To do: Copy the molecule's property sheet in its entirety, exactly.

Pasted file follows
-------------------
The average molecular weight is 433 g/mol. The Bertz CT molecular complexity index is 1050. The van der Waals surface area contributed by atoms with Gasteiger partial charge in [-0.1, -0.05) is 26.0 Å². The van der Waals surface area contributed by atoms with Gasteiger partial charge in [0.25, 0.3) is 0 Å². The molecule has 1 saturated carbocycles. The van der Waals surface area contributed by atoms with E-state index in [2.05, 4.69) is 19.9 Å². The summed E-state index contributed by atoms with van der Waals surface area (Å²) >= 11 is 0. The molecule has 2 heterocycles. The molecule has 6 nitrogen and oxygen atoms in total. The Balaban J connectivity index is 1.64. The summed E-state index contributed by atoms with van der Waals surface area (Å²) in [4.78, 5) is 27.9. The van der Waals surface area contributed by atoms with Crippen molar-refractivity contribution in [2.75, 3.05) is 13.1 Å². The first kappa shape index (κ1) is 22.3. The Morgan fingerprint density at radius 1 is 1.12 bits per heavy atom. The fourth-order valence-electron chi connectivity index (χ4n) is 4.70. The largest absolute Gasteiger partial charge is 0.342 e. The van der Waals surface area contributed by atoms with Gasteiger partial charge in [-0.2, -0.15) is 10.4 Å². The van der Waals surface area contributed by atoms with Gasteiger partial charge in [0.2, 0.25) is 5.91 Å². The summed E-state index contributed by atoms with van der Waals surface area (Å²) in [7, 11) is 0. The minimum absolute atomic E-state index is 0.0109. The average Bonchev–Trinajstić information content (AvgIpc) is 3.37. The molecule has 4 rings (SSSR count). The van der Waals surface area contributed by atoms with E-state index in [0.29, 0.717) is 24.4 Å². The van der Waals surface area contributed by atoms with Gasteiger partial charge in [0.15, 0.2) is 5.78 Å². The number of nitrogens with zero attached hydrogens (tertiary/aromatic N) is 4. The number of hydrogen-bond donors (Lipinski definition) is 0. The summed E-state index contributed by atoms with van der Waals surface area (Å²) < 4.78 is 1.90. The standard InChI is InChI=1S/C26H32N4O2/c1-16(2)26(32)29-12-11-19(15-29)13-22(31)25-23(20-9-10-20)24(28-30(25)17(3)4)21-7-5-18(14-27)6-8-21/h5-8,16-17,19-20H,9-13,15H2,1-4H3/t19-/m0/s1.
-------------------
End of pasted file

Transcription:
The average molecular weight is 433 g/mol. The Bertz CT molecular complexity index is 1050. The van der Waals surface area contributed by atoms with Gasteiger partial charge in [-0.1, -0.05) is 26.0 Å². The van der Waals surface area contributed by atoms with Gasteiger partial charge in [0.25, 0.3) is 0 Å². The molecule has 1 saturated carbocycles. The van der Waals surface area contributed by atoms with E-state index in [2.05, 4.69) is 19.9 Å². The summed E-state index contributed by atoms with van der Waals surface area (Å²) >= 11 is 0. The molecule has 2 heterocycles. The molecule has 6 nitrogen and oxygen atoms in total. The Balaban J connectivity index is 1.64. The summed E-state index contributed by atoms with van der Waals surface area (Å²) in [4.78, 5) is 27.9. The van der Waals surface area contributed by atoms with Crippen molar-refractivity contribution in [2.75, 3.05) is 13.1 Å². The first kappa shape index (κ1) is 22.3. The Morgan fingerprint density at radius 1 is 1.12 bits per heavy atom. The fourth-order valence-electron chi connectivity index (χ4n) is 4.70. The largest absolute Gasteiger partial charge is 0.342 e. The van der Waals surface area contributed by atoms with Gasteiger partial charge in [-0.2, -0.15) is 10.4 Å². The van der Waals surface area contributed by atoms with Gasteiger partial charge in [0.2, 0.25) is 5.91 Å². The summed E-state index contributed by atoms with van der Waals surface area (Å²) in [7, 11) is 0. The minimum absolute atomic E-state index is 0.0109. The average Bonchev–Trinajstić information content (AvgIpc) is 3.37. The molecule has 4 rings (SSSR count). The van der Waals surface area contributed by atoms with E-state index in [0.29, 0.717) is 24.4 Å². The van der Waals surface area contributed by atoms with Gasteiger partial charge in [0.15, 0.2) is 5.78 Å². The number of nitrogens with zero attached hydrogens (tertiary/aromatic N) is 4. The number of hydrogen-bond donors (Lipinski definition) is 0. The summed E-state index contributed by atoms with van der Waals surface area (Å²) < 4.78 is 1.90. The standard InChI is InChI=1S/C26H32N4O2/c1-16(2)26(32)29-12-11-19(15-29)13-22(31)25-23(20-9-10-20)24(28-30(25)17(3)4)21-7-5-18(14-27)6-8-21/h5-8,16-17,19-20H,9-13,15H2,1-4H3/t19-/m0/s1.